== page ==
-- Wide receiver Tyler Lockett sat out practice after a collision with cornerback Elijah Battle in practice on Wednesday.
-- Brandon Marshall continues to look better just about every day. While the veteran receiver has shown a knack for working in the red zone, Marshall showed he can still perform between the 20's as well. He caught passes breaking over the middle of the field in front of Shaquill Griffin and Justin Coleman during Thursday's practice.
-- Linebacker Erik Walden has not yet reported to the team after reportedly agreeing to terms on a deal on Wednesday. With a game upcoming on Saturday and only a walkthrough practice remaining on Friday, it's possible he could wait to sign with the team until early next week. The team would have to clear a roster spot for Walden's addition.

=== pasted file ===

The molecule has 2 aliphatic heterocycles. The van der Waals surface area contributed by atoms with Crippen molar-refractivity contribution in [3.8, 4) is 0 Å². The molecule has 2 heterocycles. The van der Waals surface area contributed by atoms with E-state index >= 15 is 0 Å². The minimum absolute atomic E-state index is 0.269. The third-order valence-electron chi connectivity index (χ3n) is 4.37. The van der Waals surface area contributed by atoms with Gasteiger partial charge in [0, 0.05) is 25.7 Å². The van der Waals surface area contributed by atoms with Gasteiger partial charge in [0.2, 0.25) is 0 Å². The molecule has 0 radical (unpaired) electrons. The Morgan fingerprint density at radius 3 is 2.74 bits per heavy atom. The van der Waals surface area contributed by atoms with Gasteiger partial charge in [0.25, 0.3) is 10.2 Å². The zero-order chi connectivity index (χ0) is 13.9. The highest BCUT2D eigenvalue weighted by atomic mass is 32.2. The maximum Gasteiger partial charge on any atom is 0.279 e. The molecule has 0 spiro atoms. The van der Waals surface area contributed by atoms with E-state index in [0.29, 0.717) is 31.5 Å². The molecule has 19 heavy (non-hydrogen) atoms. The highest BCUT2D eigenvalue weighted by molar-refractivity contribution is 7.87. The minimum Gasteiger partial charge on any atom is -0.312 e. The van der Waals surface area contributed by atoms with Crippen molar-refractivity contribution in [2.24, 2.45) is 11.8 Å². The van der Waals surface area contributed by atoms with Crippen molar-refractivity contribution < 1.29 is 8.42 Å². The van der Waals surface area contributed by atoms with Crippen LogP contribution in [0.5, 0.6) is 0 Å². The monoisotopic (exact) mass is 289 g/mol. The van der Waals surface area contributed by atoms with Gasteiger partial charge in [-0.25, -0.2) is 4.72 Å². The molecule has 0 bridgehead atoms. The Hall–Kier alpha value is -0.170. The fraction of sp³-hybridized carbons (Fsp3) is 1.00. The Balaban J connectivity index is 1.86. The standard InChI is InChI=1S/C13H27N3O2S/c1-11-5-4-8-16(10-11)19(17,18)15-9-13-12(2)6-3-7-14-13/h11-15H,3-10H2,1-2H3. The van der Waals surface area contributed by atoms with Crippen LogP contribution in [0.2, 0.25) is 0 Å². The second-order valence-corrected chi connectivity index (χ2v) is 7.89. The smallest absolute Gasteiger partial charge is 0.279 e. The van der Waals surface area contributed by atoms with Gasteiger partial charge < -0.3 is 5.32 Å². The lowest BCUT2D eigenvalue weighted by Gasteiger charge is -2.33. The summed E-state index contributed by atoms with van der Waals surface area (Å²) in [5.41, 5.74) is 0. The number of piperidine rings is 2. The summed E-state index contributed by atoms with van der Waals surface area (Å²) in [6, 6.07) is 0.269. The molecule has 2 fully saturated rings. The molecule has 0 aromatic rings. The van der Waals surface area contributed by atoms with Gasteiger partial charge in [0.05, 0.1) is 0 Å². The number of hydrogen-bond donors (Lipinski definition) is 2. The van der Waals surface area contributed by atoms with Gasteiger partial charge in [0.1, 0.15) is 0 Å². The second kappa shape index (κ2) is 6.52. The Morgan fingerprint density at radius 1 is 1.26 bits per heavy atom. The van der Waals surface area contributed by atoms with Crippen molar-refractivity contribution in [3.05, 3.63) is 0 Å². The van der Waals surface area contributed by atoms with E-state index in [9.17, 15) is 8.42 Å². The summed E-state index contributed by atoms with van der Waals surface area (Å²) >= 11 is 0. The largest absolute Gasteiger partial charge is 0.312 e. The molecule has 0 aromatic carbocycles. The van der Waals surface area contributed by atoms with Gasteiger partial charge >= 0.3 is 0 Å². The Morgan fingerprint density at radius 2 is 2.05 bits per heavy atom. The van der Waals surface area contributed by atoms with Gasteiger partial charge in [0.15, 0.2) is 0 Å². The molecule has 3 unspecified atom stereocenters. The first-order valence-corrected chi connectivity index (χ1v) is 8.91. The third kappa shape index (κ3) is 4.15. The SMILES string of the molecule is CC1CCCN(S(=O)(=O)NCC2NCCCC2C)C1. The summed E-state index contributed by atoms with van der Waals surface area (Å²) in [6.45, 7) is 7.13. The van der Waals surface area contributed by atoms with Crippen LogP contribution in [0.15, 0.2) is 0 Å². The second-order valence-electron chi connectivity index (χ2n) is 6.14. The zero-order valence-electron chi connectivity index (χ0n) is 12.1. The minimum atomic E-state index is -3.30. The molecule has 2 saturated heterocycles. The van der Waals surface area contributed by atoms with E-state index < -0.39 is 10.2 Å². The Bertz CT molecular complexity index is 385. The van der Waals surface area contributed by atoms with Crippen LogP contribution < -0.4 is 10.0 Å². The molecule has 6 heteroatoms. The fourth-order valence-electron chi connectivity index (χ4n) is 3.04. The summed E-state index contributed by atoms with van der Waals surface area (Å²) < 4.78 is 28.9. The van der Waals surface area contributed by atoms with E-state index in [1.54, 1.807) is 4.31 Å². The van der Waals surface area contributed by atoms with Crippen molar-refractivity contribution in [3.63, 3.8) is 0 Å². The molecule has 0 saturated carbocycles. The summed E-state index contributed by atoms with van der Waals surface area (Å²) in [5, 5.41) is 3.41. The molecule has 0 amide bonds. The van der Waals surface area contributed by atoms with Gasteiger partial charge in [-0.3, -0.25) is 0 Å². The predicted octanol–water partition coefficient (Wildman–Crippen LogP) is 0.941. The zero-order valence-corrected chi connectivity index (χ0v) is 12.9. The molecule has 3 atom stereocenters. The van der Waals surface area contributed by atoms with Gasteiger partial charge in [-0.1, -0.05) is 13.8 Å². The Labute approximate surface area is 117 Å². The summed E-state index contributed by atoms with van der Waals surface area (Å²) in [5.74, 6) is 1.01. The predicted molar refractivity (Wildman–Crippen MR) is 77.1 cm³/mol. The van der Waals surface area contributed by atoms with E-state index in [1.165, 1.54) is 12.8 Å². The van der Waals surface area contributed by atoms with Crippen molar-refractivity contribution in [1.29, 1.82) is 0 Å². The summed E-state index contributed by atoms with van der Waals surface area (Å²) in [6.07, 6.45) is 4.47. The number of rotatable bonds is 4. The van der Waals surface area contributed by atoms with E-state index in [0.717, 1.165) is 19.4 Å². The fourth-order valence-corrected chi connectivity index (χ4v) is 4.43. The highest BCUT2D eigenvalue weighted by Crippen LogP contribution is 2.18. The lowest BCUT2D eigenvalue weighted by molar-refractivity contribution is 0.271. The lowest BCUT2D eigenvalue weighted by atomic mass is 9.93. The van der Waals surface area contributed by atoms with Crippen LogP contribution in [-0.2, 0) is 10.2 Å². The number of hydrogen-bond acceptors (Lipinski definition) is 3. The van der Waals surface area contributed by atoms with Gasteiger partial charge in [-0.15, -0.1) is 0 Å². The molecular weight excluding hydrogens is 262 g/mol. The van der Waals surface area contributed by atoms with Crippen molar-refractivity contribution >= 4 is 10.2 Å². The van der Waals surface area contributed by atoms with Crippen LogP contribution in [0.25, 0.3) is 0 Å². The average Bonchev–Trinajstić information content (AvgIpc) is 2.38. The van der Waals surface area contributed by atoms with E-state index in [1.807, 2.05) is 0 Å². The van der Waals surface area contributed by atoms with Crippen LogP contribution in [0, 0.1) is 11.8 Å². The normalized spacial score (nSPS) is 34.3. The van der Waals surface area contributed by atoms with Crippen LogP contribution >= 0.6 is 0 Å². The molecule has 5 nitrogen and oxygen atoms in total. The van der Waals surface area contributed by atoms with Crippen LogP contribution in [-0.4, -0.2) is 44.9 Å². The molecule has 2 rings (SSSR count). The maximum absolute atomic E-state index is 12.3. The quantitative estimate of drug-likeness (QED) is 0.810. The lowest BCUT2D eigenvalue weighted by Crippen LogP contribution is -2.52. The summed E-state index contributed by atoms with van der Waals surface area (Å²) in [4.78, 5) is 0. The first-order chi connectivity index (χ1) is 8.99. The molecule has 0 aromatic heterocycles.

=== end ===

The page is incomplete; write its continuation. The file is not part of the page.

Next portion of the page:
-- Safety Bradley McDougald said Thursday he's now fully concentrating on strong safety for the Seahawks.
"At this point I’ve totally transitioned my mind to strong safety," McDougald said.
That's notable because it means Tedric Thompson has all but certainly become the presumptive starter at free safety (assuming Earl Thomas doesn't show up for the start of the season).
Photo Credit: SEATTLE, WA - AUGUST 09: Quarterback Russell Wilson #3 of the Seattle Seahawks in action against the Indianapolis Colts at CenturyLink Field on August 9, 2018 in Seattle, Washington. (Photo by Otto Greule Jr/Getty Images)